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Ingersley Hall

Ingersley Hall c1910

Ingersley Hall (now Savio House)

In 1768 John Gaskell (1743-1824), Tower House Rainow bought five farms in the vicinity of Sowcar  one of which was Ingersley Farm, this area and buildings before was once owned by Jackson Of Hurdsfield to whom ‘Thomas Jackson of Ingersley’ was living in 1658 and 1662. John Gaskell built the first part of Ingersley Hall in 1774 (see Gaskells). Although often associated with Bollington it actually lies just across the boundary in the parish of Rainow. The land had first been acquired by John Gaskell’s grandfather in about 1750, then passed to his father who lived at Sowcar [Soo-ka], but due to the disputed nature of the way in which the land had been granted (from the bankrupt Downes of Shrigley) it had not been possible previously to build on it. The house John Gaskell constructed was modest, with three bays only, in the fashionable Georgian style with pleasing proportions and sash windows, built adjacent to the farm house and buildings previously occupied by the Gaskell family. (The farmhouse was built by Jacksons of Hurdsfield date not known, but one of whom Thomas Jackson lived there in 1658. Later it was purchased by John Gaskell senior). The House was known initially as Ingersley House. Access at first was not from the driveway we know today that leads from the top of Ingersley Road at the point once known as Gaskell’s Gate, but from the ancient route of Oakenbank Lane, now a bridle path.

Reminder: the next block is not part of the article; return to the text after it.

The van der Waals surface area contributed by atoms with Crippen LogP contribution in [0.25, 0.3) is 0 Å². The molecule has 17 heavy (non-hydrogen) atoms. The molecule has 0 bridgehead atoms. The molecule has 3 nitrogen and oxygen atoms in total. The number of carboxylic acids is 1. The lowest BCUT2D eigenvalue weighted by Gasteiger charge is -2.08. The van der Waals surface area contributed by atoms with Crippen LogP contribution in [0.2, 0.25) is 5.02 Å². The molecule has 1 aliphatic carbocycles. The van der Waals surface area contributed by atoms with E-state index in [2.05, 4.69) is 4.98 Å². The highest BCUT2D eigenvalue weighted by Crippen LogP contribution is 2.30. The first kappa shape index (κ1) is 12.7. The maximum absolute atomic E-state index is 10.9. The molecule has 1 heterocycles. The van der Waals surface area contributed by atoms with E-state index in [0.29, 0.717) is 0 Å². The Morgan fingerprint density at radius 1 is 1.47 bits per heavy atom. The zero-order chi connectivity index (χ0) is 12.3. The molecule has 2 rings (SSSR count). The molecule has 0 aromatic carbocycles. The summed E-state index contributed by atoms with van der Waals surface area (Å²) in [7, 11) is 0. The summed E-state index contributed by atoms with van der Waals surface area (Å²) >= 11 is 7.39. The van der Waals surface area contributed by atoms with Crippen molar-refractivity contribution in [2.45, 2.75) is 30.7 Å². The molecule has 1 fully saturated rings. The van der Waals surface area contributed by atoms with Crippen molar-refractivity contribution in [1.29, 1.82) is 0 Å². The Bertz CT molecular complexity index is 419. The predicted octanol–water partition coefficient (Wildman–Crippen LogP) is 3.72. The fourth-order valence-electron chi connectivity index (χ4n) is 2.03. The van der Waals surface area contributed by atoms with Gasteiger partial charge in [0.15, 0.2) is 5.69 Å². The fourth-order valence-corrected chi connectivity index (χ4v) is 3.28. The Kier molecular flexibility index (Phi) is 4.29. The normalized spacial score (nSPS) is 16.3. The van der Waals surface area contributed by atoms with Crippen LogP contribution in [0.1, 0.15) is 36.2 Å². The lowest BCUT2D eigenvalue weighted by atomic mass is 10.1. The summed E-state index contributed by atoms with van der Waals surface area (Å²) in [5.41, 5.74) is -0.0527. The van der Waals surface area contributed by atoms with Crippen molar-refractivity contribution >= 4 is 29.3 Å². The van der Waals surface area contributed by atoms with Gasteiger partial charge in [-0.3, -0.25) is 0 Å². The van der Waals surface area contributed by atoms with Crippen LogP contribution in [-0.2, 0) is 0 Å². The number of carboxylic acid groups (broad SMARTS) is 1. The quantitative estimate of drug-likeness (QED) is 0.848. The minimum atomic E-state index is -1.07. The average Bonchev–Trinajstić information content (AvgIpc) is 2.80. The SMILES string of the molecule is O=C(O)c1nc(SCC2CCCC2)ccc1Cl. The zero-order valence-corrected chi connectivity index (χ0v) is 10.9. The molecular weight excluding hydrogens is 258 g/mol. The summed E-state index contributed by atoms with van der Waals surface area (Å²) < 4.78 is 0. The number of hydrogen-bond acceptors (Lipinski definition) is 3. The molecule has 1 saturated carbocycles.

‘Gaskell’s Gate’

When the new tree-lined drive was constructed, some time in the 1820s, a lodge (left), now demolished, was built at the gateway. And records show that in 1851 Thomas Wright a Coachman aged thirty three years and his wife Emma aged twenty nine years lived here with their three young children. In the 1939 census Hannah Berry was the `Lodge Keeper`.

John’s son Thomas inherited Ingersley but it was his son, John Upton Gaskell, who extended it, eventually to three times its original size, and renamed it Ingersley Hall. In 1833 he added an imposing north facing frontage in the Greek revival style complete with a Doric porch. Later he extended it also on the south side, and when completed it had twenty eight rooms including a ballroom and cellars below. In the 1850s John Upton also built a conservatory on the south side of the house (below), erected grandiose new stables and a coach house, improved the adjacent farm and farm buildings, and developed the gardens and parkland.

Conservatory and archway

His daughter Anne Theodora was the last permanent Gaskell resident and in 1933, ten years after her death, all the contents were auctioned in a sale that lasted six days and the house was put up for sale. It was bought by Edward Lomas, a silk manufacturer and a Roman Catholic of a philanthropic bent. He intended it to be used by the Sisters of Mercy of Notre Dame and put in place a comprehensive refurbishment process. However, on 6th March 1937 a disastrous fire broke out and devastated a large part of the building, including the great staircase. Eventually, in 1952, Lomas sold the building to the Catholic order of the Salesians of Don Bosco, whose premises at Shrigley Hall Hotel had become inadequate for their needs. They made numerous alterations to the interior of the building, including installing electricity and fashioning a chapel on the first floor, and converted and extended most of the outbuildings. They renamed it Savio House, after a famous Salesian pupil, St Dominic Savio, who died in Turin aged 15 years and was sanctified for his piety and compassion.